[Inspired by a G+ post https://plus.google.com/u/0/115875830338788300419/posts/9CaQPn7Q31z ]

**Set theory notation**

If is a set, and is a member, is `x in A`

.

If and are sets:

- is
`A.intersect(B)`

- is
`A.union(B)`

- is
`A.difference(B)`

- is
`A.symmetric_difference(B)`

- is
`A.issubset(B)`

- is
`A.issuperset(B)`

**Complex numbers**

There’s a trick here: math uses and Python (like electrical engineers) uses `j`

. There’s another trick: in math, if it’s variables, it’s but if it’s numbers, it is . In Python, this would be `a+b*1j`

and `5+10j`

respectively. Note that `j`

on its own, as opposed to `1j`

, is just a variable.

Notation for complex numbers, in math and in Python, is the same as for regular numbers. In particular, remember that in math, multiplication is just juxtaposition: while in Python, it’s `a*b`

. Similarly, because Python is ASCII (mostly), is `a**b`

.

**Group operations**

If is a set of numbers, would be `sum(A)`

in Python. There are subtleties here: remember that floating point numbers are not, and specifically order matters when adding up floating point numbers. would be, in Python

res = 0 for i in range(n): res += a(i)

You could, of course, use `reduce`

. Do not use `reduce`

.

Similarly, would be, in Python

res = 1 for i in range(n): res *= a(i)

**Big-O notation**

Let’s suppose `f`

is a function of a list `l`

. Big-O notation expresses an upper bound to the number of operations in `f`

, as a function of `len(l)`

, up to a constant. So saying that `f`

is `O(g(n))`

is saying there is a constant, `c`

such that `f(l)`

takes less operations than `c*g(n)`

. Here are a few examples:

# Return first element def f(l): return l[0]

This is how `O(1)`

function looks like. It will be immediately recognizable by lack of indents, though there is a trick to it — only loop indents matter.

def f(l): if l[0]: return l[1] else: return l[2]

This is still `O(1)`

.

# Search through unsorted list for its first element def f(l): for i in range(1, len(l)): if l[i] == l[0]: return i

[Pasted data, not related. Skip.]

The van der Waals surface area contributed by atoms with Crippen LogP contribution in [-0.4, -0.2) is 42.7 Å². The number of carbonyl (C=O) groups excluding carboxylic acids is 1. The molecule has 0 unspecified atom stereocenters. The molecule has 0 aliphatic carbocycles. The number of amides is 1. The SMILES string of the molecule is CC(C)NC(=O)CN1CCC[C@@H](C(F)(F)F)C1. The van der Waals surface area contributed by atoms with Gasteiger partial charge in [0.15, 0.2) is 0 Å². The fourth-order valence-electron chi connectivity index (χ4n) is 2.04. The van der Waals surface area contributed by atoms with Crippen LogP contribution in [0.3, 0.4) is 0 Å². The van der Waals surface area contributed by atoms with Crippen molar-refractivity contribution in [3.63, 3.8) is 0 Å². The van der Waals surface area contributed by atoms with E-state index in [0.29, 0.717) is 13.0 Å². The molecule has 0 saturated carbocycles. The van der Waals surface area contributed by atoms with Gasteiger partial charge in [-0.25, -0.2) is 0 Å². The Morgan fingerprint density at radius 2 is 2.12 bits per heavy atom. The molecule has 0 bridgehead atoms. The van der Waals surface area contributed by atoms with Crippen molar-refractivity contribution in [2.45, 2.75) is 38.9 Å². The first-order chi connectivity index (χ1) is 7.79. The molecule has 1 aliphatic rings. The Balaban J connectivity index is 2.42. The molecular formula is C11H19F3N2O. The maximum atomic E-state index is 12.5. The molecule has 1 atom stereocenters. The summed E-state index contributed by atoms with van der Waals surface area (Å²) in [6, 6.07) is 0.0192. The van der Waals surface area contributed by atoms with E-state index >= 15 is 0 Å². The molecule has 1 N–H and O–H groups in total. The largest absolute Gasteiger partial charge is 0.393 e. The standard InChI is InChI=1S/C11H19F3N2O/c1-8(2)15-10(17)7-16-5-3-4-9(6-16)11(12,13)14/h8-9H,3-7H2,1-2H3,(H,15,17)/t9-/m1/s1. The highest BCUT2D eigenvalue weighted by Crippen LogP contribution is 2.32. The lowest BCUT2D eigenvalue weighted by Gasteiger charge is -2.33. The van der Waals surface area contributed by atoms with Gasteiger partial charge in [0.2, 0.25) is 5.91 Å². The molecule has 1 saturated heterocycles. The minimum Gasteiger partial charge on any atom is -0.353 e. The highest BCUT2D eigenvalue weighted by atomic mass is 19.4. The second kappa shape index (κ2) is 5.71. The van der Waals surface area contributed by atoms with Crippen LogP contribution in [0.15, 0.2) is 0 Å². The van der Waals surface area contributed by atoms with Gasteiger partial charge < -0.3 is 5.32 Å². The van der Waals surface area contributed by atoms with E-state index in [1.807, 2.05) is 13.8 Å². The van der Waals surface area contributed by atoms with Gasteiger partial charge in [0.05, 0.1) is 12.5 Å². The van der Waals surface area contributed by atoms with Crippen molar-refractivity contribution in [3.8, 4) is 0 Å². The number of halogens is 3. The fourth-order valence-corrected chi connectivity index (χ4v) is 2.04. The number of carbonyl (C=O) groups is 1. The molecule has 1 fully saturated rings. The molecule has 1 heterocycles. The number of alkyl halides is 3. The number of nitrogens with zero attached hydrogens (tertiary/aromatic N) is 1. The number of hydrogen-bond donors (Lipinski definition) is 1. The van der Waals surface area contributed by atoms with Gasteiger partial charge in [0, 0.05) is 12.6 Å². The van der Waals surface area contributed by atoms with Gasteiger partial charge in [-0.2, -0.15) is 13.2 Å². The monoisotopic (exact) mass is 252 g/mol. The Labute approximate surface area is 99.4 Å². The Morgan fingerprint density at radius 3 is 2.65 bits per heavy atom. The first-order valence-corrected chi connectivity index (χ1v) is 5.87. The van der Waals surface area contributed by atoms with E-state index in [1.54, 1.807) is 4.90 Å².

This is the typical `O(n)`

. Again, the typical one-indent says so, ignoring if indents.

# Search through sorted list for first element # (list is only sorted starting second element) def f(l): target = l[0] low = 1 high = len(l)-1 while low

Wait, what’s that? Yes, there’s one indent, but we do not loop through the numbers.

When you see a while loop with a “halve distance” functionality, that indent is only worth `log(n)`

.

Since here this is the only indent, this function is `O(log(n))`

.

# Find a common element between first half of list # and second half of list def f(l): mid = len(l) firstHalf = l[:mid] secondHalf = l[mid:] for i in range(mid): for j in range(mid): if firstHalf[i] == secondHalf[j]: return i,j+mid

This should be easy, now — two indents, `O(n**2)`

(or, in math terms, ).

# Find a common element between first half of list # and second half of list # Assume second half is sorted. def f(l): mid = len(l) firstHalf = l[:mid] secondHalf = l[mid:] for i in range(mid): low, high = 0, mid target = firstHalf[i] while low

One indent worth `n`

, the next worth `log(n)`

for a total of `O(n*log(n))`

.

Really? There are people out there who call themselves programmers who need a crash course in basic math?

I mean seriously, this is High-School level education you are describing here.

This post is invaluable. So mofo, stfu and gtfo.

I never saw a Σ in high school. I didn’t even see a Π in college. There are definitely people who might find themselves needing this crash course. (Although mathematical notation is dumb as it is a restricted and obscure subset of what we can represent in programming languages.)

I can only comment from a German perspective, but we do basic set theory in eighths grade. Of course this is most useful in college when you get involved with sequences and series, but without that basic knowledge, you’d have a hard time getting accepted into any college for a technical degree.

This only includes the math part, not the programming part. German high school education is way back when it comes to doing anything at all with computers.

This is meant to enable reading, not writing, math. If you are reading something, you do not have a choice about the notation it uses.

Why not use reduce?

Function call overhead.

For Σ the direct Python equivalent is the sum built-in function. reduce (or a for loop) is only needed for Π